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July 11, 2014 by Kathy Brous

Dan Siegel on Re-Membering

Dr. Daniel J. Siegel, MD (far left) introduced me to brain science, and I write about brain scientists like him ‘cos they saved my life. Without them, I’d still be a successful, all-head talk technical writer for Pentagon sales.  I’d be unaware of my childhood attachment trauma, unable to feel my past, dissociated, and miserable with anxiety.  My cholesterol would still be over 240, my kidneys headed for failure.

But in March 2011, I clicked on the wrong link in a friend’s email and ended up watching a Dan Siegel webinar on how the brain works in trauma.1  That’s where my healing began.  Siegel flies around the world trying to alert parents and others about how childhood experiences affect the brain.  “You sent us a brain in the mail !” Anderson Cooper exclaims in this Sept. 2012 Anderson Live clip.2

Dan Siegel is sooo relevant to the May 22 New York Times’ dig against Dr. Bessel van der Kolk for speaking of “repressed memories.”  If it’s traumatic, we remember it, period, the Times says;  “Harvard psychologist Richard McNally called the idea of repressed memories ‘the worst catastrophe to befall the mental health field since the lobotomy’.”  But many of McNally’s peers said his allegation wasn’t proven.  Harvard’s Lisa Najavits called McNally’s statement “disappointing… landing too forcefully on one side…by no means an end to the debate.”3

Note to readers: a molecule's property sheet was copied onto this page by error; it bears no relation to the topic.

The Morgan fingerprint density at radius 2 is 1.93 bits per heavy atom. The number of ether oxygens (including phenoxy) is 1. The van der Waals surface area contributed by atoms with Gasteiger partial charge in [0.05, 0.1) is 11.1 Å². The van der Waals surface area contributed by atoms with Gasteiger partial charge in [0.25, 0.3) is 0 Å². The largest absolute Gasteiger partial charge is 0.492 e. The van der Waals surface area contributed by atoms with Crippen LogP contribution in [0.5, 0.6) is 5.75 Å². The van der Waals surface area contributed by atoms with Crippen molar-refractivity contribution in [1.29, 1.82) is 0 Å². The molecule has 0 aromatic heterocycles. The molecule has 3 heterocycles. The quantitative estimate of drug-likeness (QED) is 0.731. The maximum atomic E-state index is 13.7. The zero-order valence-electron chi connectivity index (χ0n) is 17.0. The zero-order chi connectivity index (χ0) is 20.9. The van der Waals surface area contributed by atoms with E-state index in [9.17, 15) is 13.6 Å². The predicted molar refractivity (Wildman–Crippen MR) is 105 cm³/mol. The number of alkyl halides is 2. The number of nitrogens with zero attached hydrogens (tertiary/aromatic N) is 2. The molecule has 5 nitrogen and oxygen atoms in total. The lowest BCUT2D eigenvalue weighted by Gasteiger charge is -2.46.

Siegel’s work suggests that the Times best go back to science school.  Dr. Siegel shows extensively that if it’s traumatic, we may very well not remember it coherently.

More important, we almost certainly won’t be able to feel the bodily feelings caused by the trauma, which are still stuck in our bodies.  And until we can feel those, we won’t be able to heal the trauma.  Siegel illuminates the numerous brain mechanisms which can cause our entire memory system to be fragmented and to misfire badly.

In that first webinar I saw by accident, Siegel said he got started in psychiatry in the 1980s studying the hippocampus, which integrates raw incoming sensory data, into composite conscious memory. Siegel shows there are (at least) four ways in which humans may not remember traumatic events – because their hippocampus wasn’t working.

Implicit Memory

Triune Sixtine Brainforest Octopus is viscera  4-625x1024

Check out the history of the word “re-member”– in Shakespeare, for example. “Re-member” literally means putting parts of our body (members) back together again, i.e., “getting ourselves together.” And now science has shown: memories actually start in the body, not in the thinking brain.

Memories start as raw incoming sensory data.   And if the hippocampus (grey area at the center of the brain at top of cartoon) isn’t on duty, the body is as far as they get.